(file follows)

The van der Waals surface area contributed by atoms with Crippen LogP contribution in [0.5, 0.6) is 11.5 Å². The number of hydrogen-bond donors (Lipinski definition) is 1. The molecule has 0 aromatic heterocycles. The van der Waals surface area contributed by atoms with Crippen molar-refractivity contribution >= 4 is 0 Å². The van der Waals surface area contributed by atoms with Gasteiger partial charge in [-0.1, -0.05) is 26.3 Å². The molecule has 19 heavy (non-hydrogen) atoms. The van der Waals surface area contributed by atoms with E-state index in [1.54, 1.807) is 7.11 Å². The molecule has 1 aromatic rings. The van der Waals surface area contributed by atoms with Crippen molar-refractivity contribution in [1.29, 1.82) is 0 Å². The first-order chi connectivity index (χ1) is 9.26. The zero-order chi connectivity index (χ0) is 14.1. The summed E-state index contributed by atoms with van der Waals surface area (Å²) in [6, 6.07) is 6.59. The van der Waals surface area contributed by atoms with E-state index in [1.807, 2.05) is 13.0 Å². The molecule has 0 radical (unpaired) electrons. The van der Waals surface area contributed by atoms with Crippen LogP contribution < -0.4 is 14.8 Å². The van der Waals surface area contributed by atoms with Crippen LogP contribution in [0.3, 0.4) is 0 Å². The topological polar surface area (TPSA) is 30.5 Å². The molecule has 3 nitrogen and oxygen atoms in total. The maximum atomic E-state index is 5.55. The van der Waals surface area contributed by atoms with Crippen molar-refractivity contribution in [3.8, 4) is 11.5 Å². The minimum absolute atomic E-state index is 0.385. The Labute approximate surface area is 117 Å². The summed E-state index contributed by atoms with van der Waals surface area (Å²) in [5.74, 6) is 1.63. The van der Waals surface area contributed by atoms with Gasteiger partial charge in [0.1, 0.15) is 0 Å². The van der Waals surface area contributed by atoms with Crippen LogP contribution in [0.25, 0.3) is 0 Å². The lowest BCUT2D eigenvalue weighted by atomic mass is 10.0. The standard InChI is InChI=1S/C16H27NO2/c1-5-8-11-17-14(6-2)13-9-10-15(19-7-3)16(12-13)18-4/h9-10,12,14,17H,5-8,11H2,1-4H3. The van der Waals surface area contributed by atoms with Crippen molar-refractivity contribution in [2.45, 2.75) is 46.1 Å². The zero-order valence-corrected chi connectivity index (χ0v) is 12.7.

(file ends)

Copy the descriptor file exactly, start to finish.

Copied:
The van der Waals surface area contributed by atoms with Crippen LogP contribution in [0.5, 0.6) is 11.5 Å². The number of hydrogen-bond donors (Lipinski definition) is 1. The molecule has 0 aromatic heterocycles. The van der Waals surface area contributed by atoms with Crippen molar-refractivity contribution >= 4 is 0 Å². The van der Waals surface area contributed by atoms with Gasteiger partial charge in [-0.1, -0.05) is 26.3 Å². The molecule has 19 heavy (non-hydrogen) atoms. The van der Waals surface area contributed by atoms with E-state index in [1.54, 1.807) is 7.11 Å². The molecule has 1 aromatic rings. The van der Waals surface area contributed by atoms with Crippen molar-refractivity contribution in [1.29, 1.82) is 0 Å². The first-order chi connectivity index (χ1) is 9.26. The zero-order chi connectivity index (χ0) is 14.1. The summed E-state index contributed by atoms with van der Waals surface area (Å²) in [6, 6.07) is 6.59. The van der Waals surface area contributed by atoms with E-state index in [1.807, 2.05) is 13.0 Å². The molecule has 0 radical (unpaired) electrons. The van der Waals surface area contributed by atoms with Crippen LogP contribution < -0.4 is 14.8 Å². The van der Waals surface area contributed by atoms with Crippen LogP contribution in [0.3, 0.4) is 0 Å². The topological polar surface area (TPSA) is 30.5 Å². The molecule has 3 nitrogen and oxygen atoms in total. The maximum atomic E-state index is 5.55. The van der Waals surface area contributed by atoms with Crippen molar-refractivity contribution in [3.8, 4) is 11.5 Å². The minimum absolute atomic E-state index is 0.385. The Labute approximate surface area is 117 Å². The summed E-state index contributed by atoms with van der Waals surface area (Å²) in [5.74, 6) is 1.63. The van der Waals surface area contributed by atoms with Gasteiger partial charge in [0.1, 0.15) is 0 Å². The van der Waals surface area contributed by atoms with Crippen LogP contribution in [0.25, 0.3) is 0 Å². The lowest BCUT2D eigenvalue weighted by atomic mass is 10.0. The standard InChI is InChI=1S/C16H27NO2/c1-5-8-11-17-14(6-2)13-9-10-15(19-7-3)16(12-13)18-4/h9-10,12,14,17H,5-8,11H2,1-4H3. The van der Waals surface area contributed by atoms with Crippen molar-refractivity contribution in [2.45, 2.75) is 46.1 Å². The zero-order valence-corrected chi connectivity index (χ0v) is 12.7.